Over this timeframe, total energy use fell by 6.4% since 2007. The bulk of emissions cut were largely due to installing more efficient cooling and heating systems in commercial locations. Other cuts in emissions came from transport, as 488,000 Americans purchased plug-in or hybrid vehicles.

This mix of energy sources proves that the economy can grow as our reliance on carbon-emitting gases declines.

New Investment in Small Modular Reactor Design and Use

New Investment in Small Modular Reactor Design and Use

 

On November 20, 2012, the Department of Energy (DOE) announced it was awarding support for the design and licensing of small modular reactors with the United States.  The strategy is parallel with the Obama Administration’s strategy to access every possible source of energy in the United States. 

The funding was announced in March of 2012, and the DOE has just announced the recipient of the award.  The project is led by Babcock & Wilcox (B&W) along with the Tennessee Valley Authority and Bechtel.  If strategies stay the same, the DOE plans to solicit other companies and manufacturers to focus on developing small modular reactor designs and operations. 

The investment from the DOE to B&W will help the company receive Nuclear Regulatory Commission licensing requirements and begin commercial operations by 2022.  The small modular reactor project will first occur in Tennessee, but the DOE plans to help operations in Indiana, Maryland, North Carolina, Ohio, Pennsylvania, and Virginia.  All of the projects will help U.S. utilities receive power from low carbon sources while increasing export opportunities and U.S. dominance in the world energy market. 

Secretary Chu stated: “The Obama Administration continues to believe that low-carbon nuclear energy has an important role to play in America’s energy future.  Restarting the nation’s nuclear industry and advancing small modular reactor technologies will help create new jobs and export opportunities for American workers and businesses, and ensure we continue to take an all-of-the-above approach to American energy production.” 

The recent projects stands as the first-ever government investment in the design, implementation, and licensing of small modular reactors.  The DOE will invest in about half of the project’s total cost through a five-year cost-share agreement.  Babcock & Wilcox will provide the other half of investment, but the specific amounts toward the project are still being decided by the DOE and B&W. 

Small modular reactors are about one-third the size of traditional nuclear power plants.  The smaller designs increase safety and offer more economically benefits over large nuclear plants.  Also, the small modular reactors can be manufactured at factories then transported to the sites were they can basically be plugged in.  The designs decreased capitol costs and construction costs for nuclear energy.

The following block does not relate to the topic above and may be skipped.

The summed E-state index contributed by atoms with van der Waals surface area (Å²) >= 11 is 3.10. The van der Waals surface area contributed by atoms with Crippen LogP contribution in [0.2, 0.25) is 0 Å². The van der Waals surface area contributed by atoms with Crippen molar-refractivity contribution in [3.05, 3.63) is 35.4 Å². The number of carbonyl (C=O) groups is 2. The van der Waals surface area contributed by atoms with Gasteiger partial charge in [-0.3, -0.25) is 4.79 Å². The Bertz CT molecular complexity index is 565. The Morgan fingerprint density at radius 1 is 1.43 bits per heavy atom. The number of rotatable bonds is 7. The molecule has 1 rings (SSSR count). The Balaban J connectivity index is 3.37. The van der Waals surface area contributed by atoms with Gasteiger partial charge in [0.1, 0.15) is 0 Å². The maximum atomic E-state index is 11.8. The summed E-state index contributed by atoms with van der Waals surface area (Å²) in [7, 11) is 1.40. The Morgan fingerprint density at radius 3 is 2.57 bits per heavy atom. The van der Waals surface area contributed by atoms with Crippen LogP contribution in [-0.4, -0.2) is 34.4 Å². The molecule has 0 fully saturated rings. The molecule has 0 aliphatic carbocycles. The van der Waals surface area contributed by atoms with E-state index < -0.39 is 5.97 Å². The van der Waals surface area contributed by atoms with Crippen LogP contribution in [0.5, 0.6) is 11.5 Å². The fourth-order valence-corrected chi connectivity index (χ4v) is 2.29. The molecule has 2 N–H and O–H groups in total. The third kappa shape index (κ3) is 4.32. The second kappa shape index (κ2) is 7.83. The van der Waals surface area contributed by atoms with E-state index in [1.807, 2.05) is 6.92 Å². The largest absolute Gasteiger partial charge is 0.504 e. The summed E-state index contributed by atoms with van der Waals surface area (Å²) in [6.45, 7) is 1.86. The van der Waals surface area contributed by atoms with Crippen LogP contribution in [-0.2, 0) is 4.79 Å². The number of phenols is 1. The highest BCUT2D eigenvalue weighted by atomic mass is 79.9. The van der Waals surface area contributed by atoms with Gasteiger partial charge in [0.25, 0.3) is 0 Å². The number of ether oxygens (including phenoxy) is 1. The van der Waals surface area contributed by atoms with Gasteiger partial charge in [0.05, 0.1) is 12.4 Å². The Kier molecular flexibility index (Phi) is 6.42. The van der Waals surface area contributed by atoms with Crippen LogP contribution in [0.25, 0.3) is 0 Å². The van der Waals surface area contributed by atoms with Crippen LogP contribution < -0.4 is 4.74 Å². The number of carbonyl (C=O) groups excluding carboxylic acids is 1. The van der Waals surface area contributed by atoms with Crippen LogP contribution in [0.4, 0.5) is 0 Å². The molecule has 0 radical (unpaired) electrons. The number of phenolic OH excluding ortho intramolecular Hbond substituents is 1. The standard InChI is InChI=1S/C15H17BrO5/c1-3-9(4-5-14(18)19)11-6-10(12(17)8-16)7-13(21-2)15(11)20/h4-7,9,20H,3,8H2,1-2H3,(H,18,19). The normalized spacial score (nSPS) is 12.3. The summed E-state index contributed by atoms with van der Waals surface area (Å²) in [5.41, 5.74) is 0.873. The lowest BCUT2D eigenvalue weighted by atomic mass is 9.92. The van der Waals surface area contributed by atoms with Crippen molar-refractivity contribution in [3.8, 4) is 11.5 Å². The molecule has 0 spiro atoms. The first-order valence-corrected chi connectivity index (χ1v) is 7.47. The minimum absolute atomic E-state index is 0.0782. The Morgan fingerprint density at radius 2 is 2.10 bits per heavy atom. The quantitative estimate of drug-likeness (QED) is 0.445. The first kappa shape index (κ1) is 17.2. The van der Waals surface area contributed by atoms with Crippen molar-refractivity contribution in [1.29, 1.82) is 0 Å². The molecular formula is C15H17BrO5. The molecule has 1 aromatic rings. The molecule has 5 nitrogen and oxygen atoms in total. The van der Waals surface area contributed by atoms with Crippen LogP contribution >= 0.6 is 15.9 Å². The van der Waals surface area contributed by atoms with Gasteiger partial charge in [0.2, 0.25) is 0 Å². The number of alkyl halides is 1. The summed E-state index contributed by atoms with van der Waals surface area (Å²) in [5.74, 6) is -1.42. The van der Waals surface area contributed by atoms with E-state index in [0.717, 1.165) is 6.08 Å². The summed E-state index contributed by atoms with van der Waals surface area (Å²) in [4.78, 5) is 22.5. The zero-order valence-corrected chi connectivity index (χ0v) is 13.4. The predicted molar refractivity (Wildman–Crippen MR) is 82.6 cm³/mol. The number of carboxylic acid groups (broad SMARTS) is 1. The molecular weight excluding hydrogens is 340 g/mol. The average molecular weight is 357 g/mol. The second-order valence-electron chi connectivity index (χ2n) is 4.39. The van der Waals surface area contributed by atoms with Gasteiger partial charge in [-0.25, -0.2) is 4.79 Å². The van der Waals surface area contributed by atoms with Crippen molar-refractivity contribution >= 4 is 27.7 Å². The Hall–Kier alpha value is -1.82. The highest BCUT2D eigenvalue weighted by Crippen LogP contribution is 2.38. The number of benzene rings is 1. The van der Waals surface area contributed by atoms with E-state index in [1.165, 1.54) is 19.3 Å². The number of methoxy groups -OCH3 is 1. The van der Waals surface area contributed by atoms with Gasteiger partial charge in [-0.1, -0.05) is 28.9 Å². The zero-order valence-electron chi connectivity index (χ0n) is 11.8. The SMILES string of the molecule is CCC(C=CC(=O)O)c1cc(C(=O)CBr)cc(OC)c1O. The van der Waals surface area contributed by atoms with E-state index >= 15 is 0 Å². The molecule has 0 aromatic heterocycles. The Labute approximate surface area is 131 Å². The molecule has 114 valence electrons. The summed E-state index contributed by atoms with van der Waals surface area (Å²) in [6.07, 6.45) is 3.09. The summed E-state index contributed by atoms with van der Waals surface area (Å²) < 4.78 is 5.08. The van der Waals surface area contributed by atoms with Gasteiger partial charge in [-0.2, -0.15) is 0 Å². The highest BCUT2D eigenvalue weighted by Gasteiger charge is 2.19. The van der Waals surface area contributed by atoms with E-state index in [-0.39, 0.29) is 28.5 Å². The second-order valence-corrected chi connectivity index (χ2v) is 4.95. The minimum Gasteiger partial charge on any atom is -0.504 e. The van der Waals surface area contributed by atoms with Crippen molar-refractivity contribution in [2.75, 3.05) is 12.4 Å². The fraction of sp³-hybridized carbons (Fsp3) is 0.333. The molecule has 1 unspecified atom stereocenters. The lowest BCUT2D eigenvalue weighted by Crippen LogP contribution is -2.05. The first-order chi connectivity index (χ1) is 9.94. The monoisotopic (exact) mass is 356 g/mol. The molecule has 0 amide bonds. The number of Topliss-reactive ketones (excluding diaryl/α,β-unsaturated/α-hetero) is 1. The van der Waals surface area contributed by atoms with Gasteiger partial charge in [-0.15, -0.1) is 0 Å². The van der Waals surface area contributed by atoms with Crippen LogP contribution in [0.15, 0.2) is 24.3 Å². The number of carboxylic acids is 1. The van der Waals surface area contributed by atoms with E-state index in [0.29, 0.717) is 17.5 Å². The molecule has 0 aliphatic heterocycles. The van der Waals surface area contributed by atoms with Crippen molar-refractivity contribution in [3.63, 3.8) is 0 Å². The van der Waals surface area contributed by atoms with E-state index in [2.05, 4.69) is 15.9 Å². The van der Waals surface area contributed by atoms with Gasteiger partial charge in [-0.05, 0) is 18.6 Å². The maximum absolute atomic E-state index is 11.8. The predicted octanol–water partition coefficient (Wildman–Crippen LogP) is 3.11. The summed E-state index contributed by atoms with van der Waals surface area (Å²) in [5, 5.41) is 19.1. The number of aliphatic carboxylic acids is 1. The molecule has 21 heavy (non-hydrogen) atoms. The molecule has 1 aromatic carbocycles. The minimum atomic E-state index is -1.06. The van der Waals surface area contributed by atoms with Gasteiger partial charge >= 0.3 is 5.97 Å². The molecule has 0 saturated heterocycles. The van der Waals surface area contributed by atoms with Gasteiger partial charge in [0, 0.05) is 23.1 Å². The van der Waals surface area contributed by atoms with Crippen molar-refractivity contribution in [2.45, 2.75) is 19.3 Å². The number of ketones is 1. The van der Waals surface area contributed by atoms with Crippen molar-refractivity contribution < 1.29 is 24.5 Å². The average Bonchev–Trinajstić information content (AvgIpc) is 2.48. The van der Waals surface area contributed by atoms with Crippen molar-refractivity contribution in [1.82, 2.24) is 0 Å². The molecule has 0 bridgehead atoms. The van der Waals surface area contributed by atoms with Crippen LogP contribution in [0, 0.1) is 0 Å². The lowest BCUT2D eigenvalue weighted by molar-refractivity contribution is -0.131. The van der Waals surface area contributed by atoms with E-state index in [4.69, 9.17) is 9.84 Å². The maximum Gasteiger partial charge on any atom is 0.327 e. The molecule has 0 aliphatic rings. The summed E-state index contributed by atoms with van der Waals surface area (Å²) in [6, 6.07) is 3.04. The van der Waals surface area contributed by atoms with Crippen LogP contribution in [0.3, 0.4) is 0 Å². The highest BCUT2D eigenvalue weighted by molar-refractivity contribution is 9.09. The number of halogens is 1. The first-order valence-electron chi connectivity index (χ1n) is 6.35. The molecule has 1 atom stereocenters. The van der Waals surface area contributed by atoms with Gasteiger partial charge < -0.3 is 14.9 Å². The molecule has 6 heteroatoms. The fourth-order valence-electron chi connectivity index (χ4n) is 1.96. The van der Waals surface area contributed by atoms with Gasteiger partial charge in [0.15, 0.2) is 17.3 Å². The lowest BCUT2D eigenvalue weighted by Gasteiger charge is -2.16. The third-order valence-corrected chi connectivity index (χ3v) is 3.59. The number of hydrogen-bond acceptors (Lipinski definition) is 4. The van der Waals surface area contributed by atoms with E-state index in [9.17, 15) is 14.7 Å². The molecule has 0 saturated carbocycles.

Small modular reactors have other benefits as well.  Large reactors cannot be used on some small grids, while small modular reactors can provide power to small grids in a cost-effective way.  The reactors allow greater flexibility for utilities as demands grow. 

Source: Department of Energy

Environmental Protection Agency to Award $569 Million in Funding to Areas Impacted by Hurricane Sandy

Environmental Protection Agency to Award $569 Million in Funding to Areas Impacted by Hurricane Sandy

 

 
The United States Environmental Protection Agency announced that will provide grants of $340 million to New York and $229 million to New Jersey for improvements to drinking water treatment facilities that were impacted by Hurricane Sandy. These funds will help storm-ravaged communities in both states as they continue to rebuild and recover from the damage caused by the super storm on October 29th of last year. 
In the aftermath of the super storm, drinking water and wastewater treatment centers in New Jersey and New York were so badly damaged that some could not treat raw sewage or provide safe drinking water to their residents. The funding announcements will give states the ability to further reduce the risks of flood damage and increase the resilience of drinking water and wastewater facilities to withstand the effects of severe storms like Hurricane Sandy. 
 
“As communities continue to rebuild and recover following the storm, it is crucial that their efforts to rebuild infrastructures such as drinking water and wastewater facilities are approached in a sustainable manner,” said the EPA’s Acting Administrator Bob Perciasepe. “This money is a crucial step in the administration’s ongoing effort to provide aid to New Jersey and New York so they can recover and move forward in a way that ensures local communities are stronger than ever.”
 
“As extreme weather is increasingly becoming the norm, the United States Congress wisely provided these funds to make sure our drinking water and wastewater facilities can withstand storms the size of Hurricane Sandy,” said EPA Regional Administrator Judit Enck. “These funds will help vulnerable communities in New York and New Jersey become more resilient to the effect of weather change.”